Sarah received a 2018 Investigative Reporters and Editors Award for her role in the ProPublica/NPR story, “They Got Hurt at Work and Then They Got Deported,” which explored how Florida employers and insurance companies were getting out of paying workers compensation benefits by using a state law to ensure injured undocumented workers were arrested or deported. Sarah attended Emerson College for a Bachelor’s Degree in Political Communication, and Columbia University for a fellowship and Master’s degree with the Stabile Center for Investigative Journalism.

About Sarah Betancourt

Sarah Betancourt is a bilingual journalist reporting across New England. Prior to joining Commonwealth, Sarah was a reporter for The Associated Press in Boston, and a correspondent with The Boston Globe and The Guardian. She has written about immigration, social justice, and health policy for outlets like NBC, The Boston Institute for Nonprofit Journalism, and the New York Law Journal. Sarah has reported stories such as a national look at teacher shortages, how databases are used by police departments to procure information on immigrants, and uncovered the spread of an infectious disease in children at a family detention center. She has covered the State House, local and national politics, crime and general assignment.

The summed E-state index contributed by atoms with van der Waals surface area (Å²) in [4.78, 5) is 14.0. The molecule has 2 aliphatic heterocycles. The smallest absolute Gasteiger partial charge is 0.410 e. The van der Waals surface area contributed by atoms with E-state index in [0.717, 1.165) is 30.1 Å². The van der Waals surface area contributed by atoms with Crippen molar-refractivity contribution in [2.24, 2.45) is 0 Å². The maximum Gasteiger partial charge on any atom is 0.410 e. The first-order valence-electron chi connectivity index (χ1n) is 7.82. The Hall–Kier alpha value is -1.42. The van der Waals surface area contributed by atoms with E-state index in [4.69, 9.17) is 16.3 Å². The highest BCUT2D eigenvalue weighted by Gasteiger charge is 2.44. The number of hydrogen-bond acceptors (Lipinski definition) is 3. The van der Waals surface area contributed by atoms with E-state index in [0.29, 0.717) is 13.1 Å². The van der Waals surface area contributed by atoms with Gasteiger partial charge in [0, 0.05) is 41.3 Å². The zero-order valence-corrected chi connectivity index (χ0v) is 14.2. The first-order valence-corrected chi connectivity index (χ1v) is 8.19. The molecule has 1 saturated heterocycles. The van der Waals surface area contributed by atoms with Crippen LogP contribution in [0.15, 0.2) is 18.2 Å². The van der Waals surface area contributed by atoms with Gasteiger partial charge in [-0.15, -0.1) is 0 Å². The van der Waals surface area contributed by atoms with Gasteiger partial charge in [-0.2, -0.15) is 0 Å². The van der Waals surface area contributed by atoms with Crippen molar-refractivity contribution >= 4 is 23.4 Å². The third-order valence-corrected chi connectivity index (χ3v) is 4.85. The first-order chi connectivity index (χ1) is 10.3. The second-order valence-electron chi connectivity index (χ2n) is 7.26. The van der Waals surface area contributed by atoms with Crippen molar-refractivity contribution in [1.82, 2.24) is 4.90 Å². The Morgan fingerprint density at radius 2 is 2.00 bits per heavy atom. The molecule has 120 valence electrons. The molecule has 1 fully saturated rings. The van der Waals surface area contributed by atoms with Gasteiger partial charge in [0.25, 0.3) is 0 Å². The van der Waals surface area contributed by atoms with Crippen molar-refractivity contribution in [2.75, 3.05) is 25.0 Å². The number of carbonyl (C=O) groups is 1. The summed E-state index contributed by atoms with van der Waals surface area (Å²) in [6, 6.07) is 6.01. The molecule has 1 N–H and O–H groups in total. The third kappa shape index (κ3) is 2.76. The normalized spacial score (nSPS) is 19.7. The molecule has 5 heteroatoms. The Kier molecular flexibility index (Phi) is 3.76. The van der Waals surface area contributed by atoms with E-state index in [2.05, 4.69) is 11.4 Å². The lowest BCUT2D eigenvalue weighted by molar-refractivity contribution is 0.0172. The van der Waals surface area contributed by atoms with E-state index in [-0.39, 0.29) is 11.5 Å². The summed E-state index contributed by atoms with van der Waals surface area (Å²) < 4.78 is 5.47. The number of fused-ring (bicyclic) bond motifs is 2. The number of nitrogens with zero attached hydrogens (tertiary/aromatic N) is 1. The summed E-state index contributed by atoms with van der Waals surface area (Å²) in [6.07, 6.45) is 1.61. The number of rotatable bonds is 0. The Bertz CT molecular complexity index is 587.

Sarah received a 2018 Investigative Reporters and Editors Award for her role in the ProPublica/NPR story, “They Got Hurt at Work and Then They Got Deported,” which explored how Florida employers and insurance companies were getting out of paying workers compensation benefits by using a state law to ensure injured undocumented workers were arrested or deported. Sarah attended Emerson College for a Bachelor’s Degree in Political Communication, and Columbia University for a fellowship and Master’s degree with the Stabile Center for Investigative Journalism.

Previous versions of the DREAM Act, including one sponsored by Pelosi in 2010, have failed to clear Congressional hurdles. Democrats see this version as a reset that establishes a new baseline position for the party on these issues. During the first two years of the Trump administration, DACA was often held up as a potential bargaining chip for a deal regarding the president’s border wall.